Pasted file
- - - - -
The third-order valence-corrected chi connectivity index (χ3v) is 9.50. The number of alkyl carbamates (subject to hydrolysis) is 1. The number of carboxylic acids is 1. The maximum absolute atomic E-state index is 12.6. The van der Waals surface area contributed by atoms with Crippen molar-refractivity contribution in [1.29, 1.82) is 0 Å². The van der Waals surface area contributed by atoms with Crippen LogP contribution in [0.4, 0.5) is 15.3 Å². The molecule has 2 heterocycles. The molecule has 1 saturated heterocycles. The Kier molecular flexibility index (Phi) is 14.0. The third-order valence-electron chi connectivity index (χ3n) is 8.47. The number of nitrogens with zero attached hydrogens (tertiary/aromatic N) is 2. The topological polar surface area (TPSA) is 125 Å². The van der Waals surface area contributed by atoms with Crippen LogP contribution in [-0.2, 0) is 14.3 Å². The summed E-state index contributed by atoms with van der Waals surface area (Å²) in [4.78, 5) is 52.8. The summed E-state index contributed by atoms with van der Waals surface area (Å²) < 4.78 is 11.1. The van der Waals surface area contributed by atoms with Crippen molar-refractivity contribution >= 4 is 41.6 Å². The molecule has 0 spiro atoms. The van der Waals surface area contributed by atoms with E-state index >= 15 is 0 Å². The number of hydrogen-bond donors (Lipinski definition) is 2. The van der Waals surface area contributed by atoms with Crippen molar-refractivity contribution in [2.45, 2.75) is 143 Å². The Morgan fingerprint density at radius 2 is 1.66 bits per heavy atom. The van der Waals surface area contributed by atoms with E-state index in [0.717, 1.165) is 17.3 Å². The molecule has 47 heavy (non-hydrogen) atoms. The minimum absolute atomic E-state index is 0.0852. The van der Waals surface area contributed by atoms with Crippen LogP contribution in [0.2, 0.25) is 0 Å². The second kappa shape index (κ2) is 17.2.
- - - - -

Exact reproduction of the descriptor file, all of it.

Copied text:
The third-order valence-corrected chi connectivity index (χ3v) is 9.50. The number of alkyl carbamates (subject to hydrolysis) is 1. The number of carboxylic acids is 1. The maximum absolute atomic E-state index is 12.6. The van der Waals surface area contributed by atoms with Crippen molar-refractivity contribution in [1.29, 1.82) is 0 Å². The van der Waals surface area contributed by atoms with Crippen LogP contribution in [0.4, 0.5) is 15.3 Å². The molecule has 2 heterocycles. The molecule has 1 saturated heterocycles. The Kier molecular flexibility index (Phi) is 14.0. The third-order valence-electron chi connectivity index (χ3n) is 8.47. The number of nitrogens with zero attached hydrogens (tertiary/aromatic N) is 2. The topological polar surface area (TPSA) is 125 Å². The van der Waals surface area contributed by atoms with Crippen LogP contribution in [-0.2, 0) is 14.3 Å². The summed E-state index contributed by atoms with van der Waals surface area (Å²) in [4.78, 5) is 52.8. The summed E-state index contributed by atoms with van der Waals surface area (Å²) < 4.78 is 11.1. The van der Waals surface area contributed by atoms with Crippen molar-refractivity contribution >= 4 is 41.6 Å². The molecule has 0 spiro atoms. The van der Waals surface area contributed by atoms with E-state index >= 15 is 0 Å². The number of hydrogen-bond donors (Lipinski definition) is 2. The van der Waals surface area contributed by atoms with Crippen molar-refractivity contribution in [2.45, 2.75) is 143 Å². The Morgan fingerprint density at radius 2 is 1.66 bits per heavy atom. The van der Waals surface area contributed by atoms with E-state index in [0.717, 1.165) is 17.3 Å². The molecule has 47 heavy (non-hydrogen) atoms. The minimum absolute atomic E-state index is 0.0852. The van der Waals surface area contributed by atoms with Crippen LogP contribution in [0.2, 0.25) is 0 Å². The second kappa shape index (κ2) is 17.2.